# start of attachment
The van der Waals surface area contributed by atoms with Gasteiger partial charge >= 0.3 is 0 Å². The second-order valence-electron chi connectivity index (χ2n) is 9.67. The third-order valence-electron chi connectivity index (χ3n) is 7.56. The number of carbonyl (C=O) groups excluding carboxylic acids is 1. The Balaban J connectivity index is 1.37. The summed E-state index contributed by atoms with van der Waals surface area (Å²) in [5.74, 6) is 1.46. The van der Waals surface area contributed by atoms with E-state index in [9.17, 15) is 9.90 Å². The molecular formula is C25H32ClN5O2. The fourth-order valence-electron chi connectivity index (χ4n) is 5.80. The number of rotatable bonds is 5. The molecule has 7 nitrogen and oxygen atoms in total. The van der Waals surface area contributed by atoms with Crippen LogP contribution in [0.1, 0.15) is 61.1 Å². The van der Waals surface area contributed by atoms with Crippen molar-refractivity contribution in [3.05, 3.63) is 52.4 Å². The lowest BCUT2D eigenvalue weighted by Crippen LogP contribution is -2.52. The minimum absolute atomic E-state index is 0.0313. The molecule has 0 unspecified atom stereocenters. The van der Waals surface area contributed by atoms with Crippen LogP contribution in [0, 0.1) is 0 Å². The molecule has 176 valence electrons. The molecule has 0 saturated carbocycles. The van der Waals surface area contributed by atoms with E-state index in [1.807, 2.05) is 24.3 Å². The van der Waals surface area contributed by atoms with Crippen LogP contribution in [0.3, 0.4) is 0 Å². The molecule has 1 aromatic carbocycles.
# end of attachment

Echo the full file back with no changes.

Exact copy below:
The van der Waals surface area contributed by atoms with Gasteiger partial charge >= 0.3 is 0 Å². The second-order valence-electron chi connectivity index (χ2n) is 9.67. The third-order valence-electron chi connectivity index (χ3n) is 7.56. The number of carbonyl (C=O) groups excluding carboxylic acids is 1. The Balaban J connectivity index is 1.37. The summed E-state index contributed by atoms with van der Waals surface area (Å²) in [5.74, 6) is 1.46. The van der Waals surface area contributed by atoms with E-state index in [9.17, 15) is 9.90 Å². The molecular formula is C25H32ClN5O2. The fourth-order valence-electron chi connectivity index (χ4n) is 5.80. The number of rotatable bonds is 5. The molecule has 7 nitrogen and oxygen atoms in total. The van der Waals surface area contributed by atoms with Crippen LogP contribution in [0.1, 0.15) is 61.1 Å². The van der Waals surface area contributed by atoms with Crippen molar-refractivity contribution in [3.05, 3.63) is 52.4 Å². The lowest BCUT2D eigenvalue weighted by Crippen LogP contribution is -2.52. The minimum absolute atomic E-state index is 0.0313. The molecule has 0 unspecified atom stereocenters. The van der Waals surface area contributed by atoms with Crippen LogP contribution in [0, 0.1) is 0 Å². The molecule has 176 valence electrons. The molecule has 0 saturated carbocycles. The van der Waals surface area contributed by atoms with E-state index in [1.807, 2.05) is 24.3 Å². The van der Waals surface area contributed by atoms with Crippen LogP contribution in [0.3, 0.4) is 0 Å². The molecule has 1 aromatic carbocycles.